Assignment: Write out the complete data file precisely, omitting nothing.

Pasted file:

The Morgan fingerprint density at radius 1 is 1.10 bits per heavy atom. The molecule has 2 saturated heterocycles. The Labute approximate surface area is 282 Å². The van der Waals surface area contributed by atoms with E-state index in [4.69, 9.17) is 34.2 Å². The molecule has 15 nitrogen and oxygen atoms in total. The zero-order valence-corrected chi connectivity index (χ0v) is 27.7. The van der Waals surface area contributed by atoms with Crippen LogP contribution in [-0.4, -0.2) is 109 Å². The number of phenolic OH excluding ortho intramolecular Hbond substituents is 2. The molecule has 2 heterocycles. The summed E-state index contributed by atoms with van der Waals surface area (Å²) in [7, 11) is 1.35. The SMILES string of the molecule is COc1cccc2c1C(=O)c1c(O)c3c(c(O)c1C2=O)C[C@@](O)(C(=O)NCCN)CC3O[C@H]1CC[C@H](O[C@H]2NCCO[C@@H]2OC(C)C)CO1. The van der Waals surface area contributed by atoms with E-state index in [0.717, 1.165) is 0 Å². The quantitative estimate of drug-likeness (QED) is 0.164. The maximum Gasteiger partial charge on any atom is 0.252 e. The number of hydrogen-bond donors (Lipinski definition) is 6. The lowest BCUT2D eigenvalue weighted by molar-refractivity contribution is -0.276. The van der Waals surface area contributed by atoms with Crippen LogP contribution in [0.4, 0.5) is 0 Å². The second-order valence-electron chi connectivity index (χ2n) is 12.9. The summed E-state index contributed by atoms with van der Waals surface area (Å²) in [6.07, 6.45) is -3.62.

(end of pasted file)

The Morgan fingerprint density at radius 1 is 1.10 bits per heavy atom. The molecule has 2 saturated heterocycles. The Labute approximate surface area is 282 Å². The van der Waals surface area contributed by atoms with E-state index in [4.69, 9.17) is 34.2 Å². The molecule has 15 nitrogen and oxygen atoms in total. The zero-order valence-corrected chi connectivity index (χ0v) is 27.7. The van der Waals surface area contributed by atoms with Crippen LogP contribution in [-0.4, -0.2) is 109 Å². The number of phenolic OH excluding ortho intramolecular Hbond substituents is 2. The molecule has 2 heterocycles. The summed E-state index contributed by atoms with van der Waals surface area (Å²) in [7, 11) is 1.35. The SMILES string of the molecule is COc1cccc2c1C(=O)c1c(O)c3c(c(O)c1C2=O)C[C@@](O)(C(=O)NCCN)CC3O[C@H]1CC[C@H](O[C@H]2NCCO[C@@H]2OC(C)C)CO1. The van der Waals surface area contributed by atoms with E-state index in [0.717, 1.165) is 0 Å². The quantitative estimate of drug-likeness (QED) is 0.164. The maximum Gasteiger partial charge on any atom is 0.252 e. The number of hydrogen-bond donors (Lipinski definition) is 6. The lowest BCUT2D eigenvalue weighted by molar-refractivity contribution is -0.276. The van der Waals surface area contributed by atoms with Crippen LogP contribution in [0.4, 0.5) is 0 Å². The second-order valence-electron chi connectivity index (χ2n) is 12.9. The summed E-state index contributed by atoms with van der Waals surface area (Å²) in [6.07, 6.45) is -3.62.